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Melbourne Factory Fire: Impact on Health, Businesses, and Insurance Premiums

Melbourne Factory Fire

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In the early morning of April 5th, the Metropolitan Fire brigade were called to an industrial fire at a factory in Campbellfield. What they saw was an out of control inferno with projectiles shooting into the air like rockets. The factory at the centre of this blaze was Bradbury Industrial Services – the Waste business that had its licence suspended this year by the EPA after a failure to clean up its act in March. At the time of the fire, the chemical factory had a stockpile of chemicals almost 3 times the allowable level. Whilst the fire was contained to the premises, it covered Melbourne in a thick blanket of toxic smoke, forcing nearby businesses to evacuate.

The huge plume of toxic smoke generated by the fire became a health concern to people with breathing problems. Particularly those with heart or lung conditions, including asthma, children under 14 years old, pregnant women and people over 65 years old. The EPA went further to advise people to stay indoors and close doors, windows and vents.

This fire was likened to the toxic West Footscray fire in August 2018 which took almost a day to control.

License to operate suspended in March 2019

The chemical factory had its license suspended in March 2019 due to a failure to comply and rectify issues identified by the EPA. These included:

  • An inspection of the premises found 3 times the amount of material being stored on the premise than it was licensed to store.
  • Storage containers were inadequately labelled.
  • Storage containers being handled outside appropriate areas.

The chemical factory was allowed to hold a maximum 150,000 litres of material including solvents, inks, paints and other flammable materials – before being processed. At the time of the fire, the factory was storing more than 400,000 litres of the hazardous material. It was almost 3 times the allowed level.

For residents and businesses in area, the impact was immediate. With reduced access to neighbouring sites and lock down procedures underway, concerns naturally started for the health and wellbeing of people, but quickly moved to economic fallout for the area. The hidden and less talked about impact is how this now affects every industrial business from Perth, to Penrith to Townsville.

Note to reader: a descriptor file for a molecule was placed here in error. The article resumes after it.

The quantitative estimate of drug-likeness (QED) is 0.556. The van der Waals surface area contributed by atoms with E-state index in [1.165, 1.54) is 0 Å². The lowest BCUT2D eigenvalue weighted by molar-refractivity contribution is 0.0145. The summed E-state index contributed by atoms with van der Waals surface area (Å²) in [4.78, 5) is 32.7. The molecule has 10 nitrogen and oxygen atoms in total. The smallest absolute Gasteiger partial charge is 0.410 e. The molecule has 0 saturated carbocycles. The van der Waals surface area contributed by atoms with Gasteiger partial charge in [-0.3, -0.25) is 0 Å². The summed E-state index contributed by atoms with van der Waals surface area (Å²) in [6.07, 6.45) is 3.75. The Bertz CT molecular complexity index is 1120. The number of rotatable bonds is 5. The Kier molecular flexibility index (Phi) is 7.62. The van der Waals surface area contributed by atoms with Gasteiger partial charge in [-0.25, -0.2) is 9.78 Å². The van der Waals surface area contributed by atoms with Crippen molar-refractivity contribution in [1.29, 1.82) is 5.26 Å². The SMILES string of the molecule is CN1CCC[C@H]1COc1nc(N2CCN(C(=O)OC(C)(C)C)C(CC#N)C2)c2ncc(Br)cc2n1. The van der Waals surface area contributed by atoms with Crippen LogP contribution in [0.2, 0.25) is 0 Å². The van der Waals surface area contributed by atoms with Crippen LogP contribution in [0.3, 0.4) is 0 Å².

The likely impact on your insurance premiums

The Campbellfield chemical fire is another critical incident adding to global industrial losses in high hazard areas. The recent Insurance and Business Continuity lifecycle webinar presented by RiskLogic and Aon highlighted the tightening insurance market, with underwriters refusing to insure organisations that are within this high-risk category. Impact of incidents such as these are continuing to evolve the appetite (or there lack of) of insurance companies to underwrite high hazard industrial exposures. This ongoing drop in appetite for industrial hazard risks is likely to spread further than the recycling industry. Organisations that have higher hazard operations including heavy manufacturing, or hazmat exposures are likely to see premiums hike and greater risk retention on a good day and an inability to source insurance terms every other.

Immediate considerations to prepare for renewal

Differentiating your risk is key.

Traditionally underwriters and engineers have largely focussed on Material Damage exposures and risk management strategies, however as underwriters continue to scrutinise risk, the more you’re going to have to differentiate your organisation’s resilience to business interruptions.

This means getting your business continuity program into the insurer spotlight, providing evidence that:

  1. Your business understands its threat landscape including likely maximum foreseeable loss (MFL) for business interruption
  2. You have robust contingency plans to mitigate that exposure should a catastrophic scenario unfold (i.e. a well documented Business Continuity Plan)
  3. Your leadership and management have experience in testing the validity of its key contingency strategies to recover the business after a major loss (Business continuity scenario testing and exercising).

Presenting clear evidence of these three elements is going demonstrate your organisation’s attention to managing risk and provide comfort that you’re further up the risk maturity curve than the industry in which you operate – thus differentiating why you’re a safe bet.

“Being able to provide evidence and confidence to the underwriters during their insurance renewal cycle is going to assist organisations in having an optimal insurance outcome and increase premium savings as they move through their insurance renewal cycle.” advises Marcus Vaughan – Director Growth Strategies at RiskLogic.


The Resilience Digest